If you asked a group of people to name their favorite holiday, many will probably answer with “The Fourth of July,” or, more appropriately, “Independence Day.” This is a time when families come together, enjoy the beautiful mid-summer weather and fly the stars and stripes high and proud.


While the Fourth of July obviously pays special tribute to the Declaration of Independence, there is another day on the calendar that celebrates one of our key founding documents: The United States Constitution.


This year marks the 226th anniversary of the signing of the Constitution, which was signed on September 17th, 1787. Today, ours is the oldest written constitution in the world.


The vision and forward-thinking that our Founders possessed are apparent in both the Declaration of Independence and the Constitution. But just as importantly, their abundance of humility cannot be overlooked. While no group of people—regardless of size or collective brilliance—would be capable of creating a philosophical document that is perfect, they provided opportunities for future generations to make changes to the document.


They achieved this through the addition of the amendment process. It is not easy to ratify Constitutional Amendments. It has only been done 27 times in 226 years. But the mechanism for doing so is explicitly stated in the Constitution. The Founders’ willingness to compromise is what ultimately led to the Bill of Rights because some states refused to sign on unless the document contained the principles that ultimately were listed in the first 10 Amendments.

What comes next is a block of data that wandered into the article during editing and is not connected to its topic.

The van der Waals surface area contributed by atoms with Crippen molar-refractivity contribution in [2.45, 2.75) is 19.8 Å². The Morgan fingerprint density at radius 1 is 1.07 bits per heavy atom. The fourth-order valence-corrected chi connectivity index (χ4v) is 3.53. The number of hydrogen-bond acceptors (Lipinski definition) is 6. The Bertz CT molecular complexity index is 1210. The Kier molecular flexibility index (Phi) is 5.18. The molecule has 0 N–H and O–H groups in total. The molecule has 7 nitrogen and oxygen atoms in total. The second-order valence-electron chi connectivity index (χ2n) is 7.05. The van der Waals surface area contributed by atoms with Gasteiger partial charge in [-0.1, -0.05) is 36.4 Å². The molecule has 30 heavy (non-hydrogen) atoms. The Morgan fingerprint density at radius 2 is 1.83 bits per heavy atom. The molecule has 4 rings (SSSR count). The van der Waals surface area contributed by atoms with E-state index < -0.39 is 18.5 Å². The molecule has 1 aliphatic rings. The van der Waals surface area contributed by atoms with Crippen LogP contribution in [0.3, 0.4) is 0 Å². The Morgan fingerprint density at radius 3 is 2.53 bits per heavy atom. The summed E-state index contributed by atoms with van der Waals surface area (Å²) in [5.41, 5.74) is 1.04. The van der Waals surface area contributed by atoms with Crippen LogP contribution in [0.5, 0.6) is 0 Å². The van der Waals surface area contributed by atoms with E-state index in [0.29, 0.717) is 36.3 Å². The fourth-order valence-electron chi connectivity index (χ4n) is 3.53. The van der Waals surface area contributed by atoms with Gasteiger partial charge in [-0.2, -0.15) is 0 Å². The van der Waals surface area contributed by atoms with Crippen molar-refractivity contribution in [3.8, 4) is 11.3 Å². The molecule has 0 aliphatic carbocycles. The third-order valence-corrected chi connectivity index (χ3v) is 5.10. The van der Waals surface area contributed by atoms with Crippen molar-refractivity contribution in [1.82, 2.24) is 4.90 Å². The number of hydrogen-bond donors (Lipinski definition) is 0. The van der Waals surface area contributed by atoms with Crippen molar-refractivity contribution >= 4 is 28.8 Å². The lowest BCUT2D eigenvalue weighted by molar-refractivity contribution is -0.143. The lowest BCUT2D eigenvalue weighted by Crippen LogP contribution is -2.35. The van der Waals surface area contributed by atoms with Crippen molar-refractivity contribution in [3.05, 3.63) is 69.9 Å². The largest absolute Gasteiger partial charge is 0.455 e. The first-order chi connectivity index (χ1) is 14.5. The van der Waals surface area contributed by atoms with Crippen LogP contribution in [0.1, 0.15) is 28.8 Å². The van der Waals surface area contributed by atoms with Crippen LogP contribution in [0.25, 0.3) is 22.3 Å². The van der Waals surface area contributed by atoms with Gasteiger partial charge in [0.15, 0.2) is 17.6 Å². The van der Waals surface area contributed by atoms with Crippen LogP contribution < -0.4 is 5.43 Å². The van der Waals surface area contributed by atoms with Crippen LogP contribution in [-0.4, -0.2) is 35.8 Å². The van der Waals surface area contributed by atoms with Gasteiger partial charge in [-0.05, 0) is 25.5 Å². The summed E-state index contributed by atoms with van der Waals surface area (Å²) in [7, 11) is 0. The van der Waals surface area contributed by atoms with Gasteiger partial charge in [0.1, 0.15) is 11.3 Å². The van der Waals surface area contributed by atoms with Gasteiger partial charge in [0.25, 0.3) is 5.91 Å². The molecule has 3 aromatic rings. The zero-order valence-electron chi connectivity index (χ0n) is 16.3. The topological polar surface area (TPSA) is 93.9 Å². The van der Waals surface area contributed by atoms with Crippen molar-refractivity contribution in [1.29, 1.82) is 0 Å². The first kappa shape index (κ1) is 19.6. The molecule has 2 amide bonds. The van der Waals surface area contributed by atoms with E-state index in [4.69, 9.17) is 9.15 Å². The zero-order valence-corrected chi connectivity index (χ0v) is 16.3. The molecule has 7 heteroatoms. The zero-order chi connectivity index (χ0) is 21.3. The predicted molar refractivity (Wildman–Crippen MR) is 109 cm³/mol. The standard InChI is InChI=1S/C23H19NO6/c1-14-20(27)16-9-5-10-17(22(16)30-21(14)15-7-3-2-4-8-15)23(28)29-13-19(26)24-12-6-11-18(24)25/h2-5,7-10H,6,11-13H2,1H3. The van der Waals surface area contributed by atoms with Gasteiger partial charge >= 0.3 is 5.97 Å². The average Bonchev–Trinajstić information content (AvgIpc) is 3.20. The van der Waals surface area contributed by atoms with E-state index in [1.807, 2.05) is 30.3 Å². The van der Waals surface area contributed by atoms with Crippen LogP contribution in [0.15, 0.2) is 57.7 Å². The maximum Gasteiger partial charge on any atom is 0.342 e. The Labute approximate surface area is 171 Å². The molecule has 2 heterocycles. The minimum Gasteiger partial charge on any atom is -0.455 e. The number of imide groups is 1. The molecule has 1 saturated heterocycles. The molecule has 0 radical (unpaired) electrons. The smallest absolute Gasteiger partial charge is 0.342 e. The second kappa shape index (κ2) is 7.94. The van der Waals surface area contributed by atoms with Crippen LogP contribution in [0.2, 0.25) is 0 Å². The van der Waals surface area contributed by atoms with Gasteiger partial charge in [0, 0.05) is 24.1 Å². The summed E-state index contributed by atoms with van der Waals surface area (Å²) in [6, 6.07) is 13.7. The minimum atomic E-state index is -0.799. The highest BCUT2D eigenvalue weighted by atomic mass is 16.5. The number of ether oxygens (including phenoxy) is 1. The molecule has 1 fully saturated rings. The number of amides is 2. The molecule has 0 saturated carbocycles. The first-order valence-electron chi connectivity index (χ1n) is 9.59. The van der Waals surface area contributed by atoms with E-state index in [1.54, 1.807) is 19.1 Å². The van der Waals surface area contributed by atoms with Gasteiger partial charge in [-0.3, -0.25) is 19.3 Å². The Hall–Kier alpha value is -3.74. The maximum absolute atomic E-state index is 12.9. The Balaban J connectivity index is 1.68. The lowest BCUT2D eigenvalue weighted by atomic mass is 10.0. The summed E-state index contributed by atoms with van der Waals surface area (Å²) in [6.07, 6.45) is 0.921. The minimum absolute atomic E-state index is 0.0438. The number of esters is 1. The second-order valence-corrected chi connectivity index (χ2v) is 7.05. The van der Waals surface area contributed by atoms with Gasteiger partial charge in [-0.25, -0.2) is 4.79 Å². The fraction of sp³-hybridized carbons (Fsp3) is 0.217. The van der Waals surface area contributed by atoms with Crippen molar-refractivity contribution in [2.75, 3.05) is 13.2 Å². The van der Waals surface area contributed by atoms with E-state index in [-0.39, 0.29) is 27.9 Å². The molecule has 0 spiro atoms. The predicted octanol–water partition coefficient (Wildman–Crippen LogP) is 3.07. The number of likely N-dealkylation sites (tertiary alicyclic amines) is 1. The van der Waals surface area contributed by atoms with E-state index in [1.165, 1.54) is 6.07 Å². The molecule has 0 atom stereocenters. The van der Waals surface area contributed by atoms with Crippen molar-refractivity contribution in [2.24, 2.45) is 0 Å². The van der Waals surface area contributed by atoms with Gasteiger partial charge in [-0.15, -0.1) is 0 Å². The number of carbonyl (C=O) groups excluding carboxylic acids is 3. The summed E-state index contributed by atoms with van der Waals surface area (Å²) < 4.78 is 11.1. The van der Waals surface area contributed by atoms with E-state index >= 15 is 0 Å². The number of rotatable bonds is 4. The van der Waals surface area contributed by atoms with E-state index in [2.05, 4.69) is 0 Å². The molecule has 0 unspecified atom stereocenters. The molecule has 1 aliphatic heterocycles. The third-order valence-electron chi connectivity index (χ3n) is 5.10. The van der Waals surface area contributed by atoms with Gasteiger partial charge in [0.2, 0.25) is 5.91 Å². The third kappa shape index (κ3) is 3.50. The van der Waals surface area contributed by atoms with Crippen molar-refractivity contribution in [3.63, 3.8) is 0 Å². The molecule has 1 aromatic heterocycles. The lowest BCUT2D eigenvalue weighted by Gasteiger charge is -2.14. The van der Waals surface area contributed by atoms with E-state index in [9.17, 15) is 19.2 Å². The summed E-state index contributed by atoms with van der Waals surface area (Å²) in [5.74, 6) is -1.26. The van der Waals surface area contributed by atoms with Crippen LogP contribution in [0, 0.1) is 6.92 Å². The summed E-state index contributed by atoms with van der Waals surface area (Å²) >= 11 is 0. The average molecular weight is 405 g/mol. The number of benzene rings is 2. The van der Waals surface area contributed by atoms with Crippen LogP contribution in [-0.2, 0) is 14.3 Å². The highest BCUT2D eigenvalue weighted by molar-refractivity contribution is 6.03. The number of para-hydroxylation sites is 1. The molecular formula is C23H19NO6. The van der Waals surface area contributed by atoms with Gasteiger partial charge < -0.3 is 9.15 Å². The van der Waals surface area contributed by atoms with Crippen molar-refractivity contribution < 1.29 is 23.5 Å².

Today, it might be easy to take for granted freedoms like those of religion, speech and the press. But at that time, these rights were not the norm through most of the world, which was a major reason why the Founders broke from Great Britain to form a new nation in the first place.


It is important, not only to be knowledgeable of the US Constitution, but also to understand why it is so important. It laid the framework for what has become a nation of great wealth, production and charity. Losing sight of what got us here is a great recipe for losing our way as a nation.

 
 
 
  
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